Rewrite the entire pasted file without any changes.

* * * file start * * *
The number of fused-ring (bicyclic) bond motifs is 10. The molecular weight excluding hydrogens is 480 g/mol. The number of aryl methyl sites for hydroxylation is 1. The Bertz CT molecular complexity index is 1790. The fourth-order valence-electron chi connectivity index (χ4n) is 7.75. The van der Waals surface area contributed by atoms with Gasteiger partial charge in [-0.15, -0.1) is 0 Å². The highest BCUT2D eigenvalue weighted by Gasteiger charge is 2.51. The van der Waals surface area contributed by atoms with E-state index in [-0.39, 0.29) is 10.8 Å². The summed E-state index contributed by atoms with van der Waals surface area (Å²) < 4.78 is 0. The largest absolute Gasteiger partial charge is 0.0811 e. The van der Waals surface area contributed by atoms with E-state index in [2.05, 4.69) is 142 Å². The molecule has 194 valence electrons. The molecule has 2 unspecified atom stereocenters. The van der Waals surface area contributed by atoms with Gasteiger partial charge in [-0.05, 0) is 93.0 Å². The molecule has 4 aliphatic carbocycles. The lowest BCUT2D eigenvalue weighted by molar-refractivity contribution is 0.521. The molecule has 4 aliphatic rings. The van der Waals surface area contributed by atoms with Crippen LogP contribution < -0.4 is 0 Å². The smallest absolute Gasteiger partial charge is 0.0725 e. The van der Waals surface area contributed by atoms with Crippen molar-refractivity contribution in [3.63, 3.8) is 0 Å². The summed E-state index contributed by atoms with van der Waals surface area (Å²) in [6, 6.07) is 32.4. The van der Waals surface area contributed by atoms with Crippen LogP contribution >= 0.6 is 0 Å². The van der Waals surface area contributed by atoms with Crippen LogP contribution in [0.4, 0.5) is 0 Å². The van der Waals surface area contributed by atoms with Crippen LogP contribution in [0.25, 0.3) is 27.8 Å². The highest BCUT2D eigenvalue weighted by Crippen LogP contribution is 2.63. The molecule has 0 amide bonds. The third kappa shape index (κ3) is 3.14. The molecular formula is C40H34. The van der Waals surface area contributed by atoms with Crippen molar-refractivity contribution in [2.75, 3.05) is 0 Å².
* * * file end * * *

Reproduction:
The number of fused-ring (bicyclic) bond motifs is 10. The molecular weight excluding hydrogens is 480 g/mol. The number of aryl methyl sites for hydroxylation is 1. The Bertz CT molecular complexity index is 1790. The fourth-order valence-electron chi connectivity index (χ4n) is 7.75. The van der Waals surface area contributed by atoms with Gasteiger partial charge in [-0.15, -0.1) is 0 Å². The highest BCUT2D eigenvalue weighted by Gasteiger charge is 2.51. The van der Waals surface area contributed by atoms with E-state index in [-0.39, 0.29) is 10.8 Å². The summed E-state index contributed by atoms with van der Waals surface area (Å²) < 4.78 is 0. The largest absolute Gasteiger partial charge is 0.0811 e. The van der Waals surface area contributed by atoms with E-state index in [2.05, 4.69) is 142 Å². The molecule has 194 valence electrons. The molecule has 2 unspecified atom stereocenters. The van der Waals surface area contributed by atoms with Gasteiger partial charge in [-0.05, 0) is 93.0 Å². The molecule has 4 aliphatic carbocycles. The lowest BCUT2D eigenvalue weighted by molar-refractivity contribution is 0.521. The molecule has 4 aliphatic rings. The van der Waals surface area contributed by atoms with Crippen LogP contribution < -0.4 is 0 Å². The smallest absolute Gasteiger partial charge is 0.0725 e. The van der Waals surface area contributed by atoms with Crippen molar-refractivity contribution in [3.63, 3.8) is 0 Å². The summed E-state index contributed by atoms with van der Waals surface area (Å²) in [6, 6.07) is 32.4. The van der Waals surface area contributed by atoms with Crippen LogP contribution >= 0.6 is 0 Å². The van der Waals surface area contributed by atoms with Crippen LogP contribution in [0.4, 0.5) is 0 Å². The van der Waals surface area contributed by atoms with Crippen LogP contribution in [0.25, 0.3) is 27.8 Å². The highest BCUT2D eigenvalue weighted by Crippen LogP contribution is 2.63. The molecule has 0 amide bonds. The third kappa shape index (κ3) is 3.14. The molecular formula is C40H34. The van der Waals surface area contributed by atoms with Crippen molar-refractivity contribution in [2.75, 3.05) is 0 Å².